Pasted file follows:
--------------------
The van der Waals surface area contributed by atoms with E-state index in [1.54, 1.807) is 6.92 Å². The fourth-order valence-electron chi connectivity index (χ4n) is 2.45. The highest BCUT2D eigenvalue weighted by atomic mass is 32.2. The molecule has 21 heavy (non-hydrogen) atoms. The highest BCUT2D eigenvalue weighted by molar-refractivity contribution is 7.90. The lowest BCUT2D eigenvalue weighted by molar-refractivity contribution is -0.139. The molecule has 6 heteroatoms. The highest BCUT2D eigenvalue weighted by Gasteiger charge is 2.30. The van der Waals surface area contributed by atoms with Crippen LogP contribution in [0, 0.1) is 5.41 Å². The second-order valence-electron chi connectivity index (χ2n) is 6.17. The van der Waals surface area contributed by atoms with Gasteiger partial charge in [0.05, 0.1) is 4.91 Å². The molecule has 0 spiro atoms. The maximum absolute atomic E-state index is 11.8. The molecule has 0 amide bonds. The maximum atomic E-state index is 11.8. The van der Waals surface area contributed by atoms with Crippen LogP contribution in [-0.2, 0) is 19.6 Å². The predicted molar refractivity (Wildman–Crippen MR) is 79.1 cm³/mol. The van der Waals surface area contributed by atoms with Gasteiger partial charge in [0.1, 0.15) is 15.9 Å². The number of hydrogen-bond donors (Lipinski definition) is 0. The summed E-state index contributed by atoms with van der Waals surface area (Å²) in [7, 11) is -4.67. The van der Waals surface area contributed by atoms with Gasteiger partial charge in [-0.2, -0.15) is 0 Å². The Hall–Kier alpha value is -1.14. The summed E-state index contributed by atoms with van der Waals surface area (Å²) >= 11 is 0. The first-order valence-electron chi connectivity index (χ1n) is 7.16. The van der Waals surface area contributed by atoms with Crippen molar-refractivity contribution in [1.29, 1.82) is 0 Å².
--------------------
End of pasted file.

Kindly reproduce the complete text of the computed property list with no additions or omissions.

The van der Waals surface area contributed by atoms with E-state index in [1.54, 1.807) is 6.92 Å². The fourth-order valence-electron chi connectivity index (χ4n) is 2.45. The highest BCUT2D eigenvalue weighted by atomic mass is 32.2. The molecule has 21 heavy (non-hydrogen) atoms. The highest BCUT2D eigenvalue weighted by molar-refractivity contribution is 7.90. The lowest BCUT2D eigenvalue weighted by molar-refractivity contribution is -0.139. The molecule has 6 heteroatoms. The highest BCUT2D eigenvalue weighted by Gasteiger charge is 2.30. The van der Waals surface area contributed by atoms with Crippen LogP contribution in [0, 0.1) is 5.41 Å². The second-order valence-electron chi connectivity index (χ2n) is 6.17. The van der Waals surface area contributed by atoms with Gasteiger partial charge in [0.05, 0.1) is 4.91 Å². The molecule has 0 spiro atoms. The maximum absolute atomic E-state index is 11.8. The molecule has 0 amide bonds. The maximum atomic E-state index is 11.8. The van der Waals surface area contributed by atoms with Crippen LogP contribution in [-0.2, 0) is 19.6 Å². The predicted molar refractivity (Wildman–Crippen MR) is 79.1 cm³/mol. The van der Waals surface area contributed by atoms with Gasteiger partial charge in [0.1, 0.15) is 15.9 Å². The number of hydrogen-bond donors (Lipinski definition) is 0. The summed E-state index contributed by atoms with van der Waals surface area (Å²) in [7, 11) is -4.67. The van der Waals surface area contributed by atoms with Gasteiger partial charge in [-0.2, -0.15) is 0 Å². The Hall–Kier alpha value is -1.14. The summed E-state index contributed by atoms with van der Waals surface area (Å²) >= 11 is 0. The first-order valence-electron chi connectivity index (χ1n) is 7.16. The van der Waals surface area contributed by atoms with Crippen molar-refractivity contribution in [1.29, 1.82) is 0 Å².